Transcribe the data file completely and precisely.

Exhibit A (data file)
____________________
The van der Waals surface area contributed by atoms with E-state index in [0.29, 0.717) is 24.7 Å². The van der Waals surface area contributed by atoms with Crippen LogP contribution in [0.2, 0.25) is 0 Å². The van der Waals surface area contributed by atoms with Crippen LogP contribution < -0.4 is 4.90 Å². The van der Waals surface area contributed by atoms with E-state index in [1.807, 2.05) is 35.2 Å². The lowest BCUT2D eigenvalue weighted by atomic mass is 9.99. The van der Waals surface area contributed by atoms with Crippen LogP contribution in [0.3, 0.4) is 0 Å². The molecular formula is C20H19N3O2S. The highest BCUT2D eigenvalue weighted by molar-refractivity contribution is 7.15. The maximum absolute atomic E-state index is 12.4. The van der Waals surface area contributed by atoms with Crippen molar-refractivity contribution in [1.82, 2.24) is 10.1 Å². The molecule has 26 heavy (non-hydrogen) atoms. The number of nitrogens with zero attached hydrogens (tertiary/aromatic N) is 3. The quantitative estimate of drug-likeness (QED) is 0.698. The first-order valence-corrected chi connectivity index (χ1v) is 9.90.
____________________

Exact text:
The van der Waals surface area contributed by atoms with E-state index in [0.29, 0.717) is 24.7 Å². The van der Waals surface area contributed by atoms with Crippen LogP contribution in [0.2, 0.25) is 0 Å². The van der Waals surface area contributed by atoms with Crippen LogP contribution < -0.4 is 4.90 Å². The van der Waals surface area contributed by atoms with E-state index in [1.807, 2.05) is 35.2 Å². The lowest BCUT2D eigenvalue weighted by atomic mass is 9.99. The van der Waals surface area contributed by atoms with Crippen LogP contribution in [0.3, 0.4) is 0 Å². The molecular formula is C20H19N3O2S. The highest BCUT2D eigenvalue weighted by molar-refractivity contribution is 7.15. The maximum absolute atomic E-state index is 12.4. The van der Waals surface area contributed by atoms with Crippen molar-refractivity contribution in [1.82, 2.24) is 10.1 Å². The molecule has 26 heavy (non-hydrogen) atoms. The number of nitrogens with zero attached hydrogens (tertiary/aromatic N) is 3. The quantitative estimate of drug-likeness (QED) is 0.698. The first-order valence-corrected chi connectivity index (χ1v) is 9.90.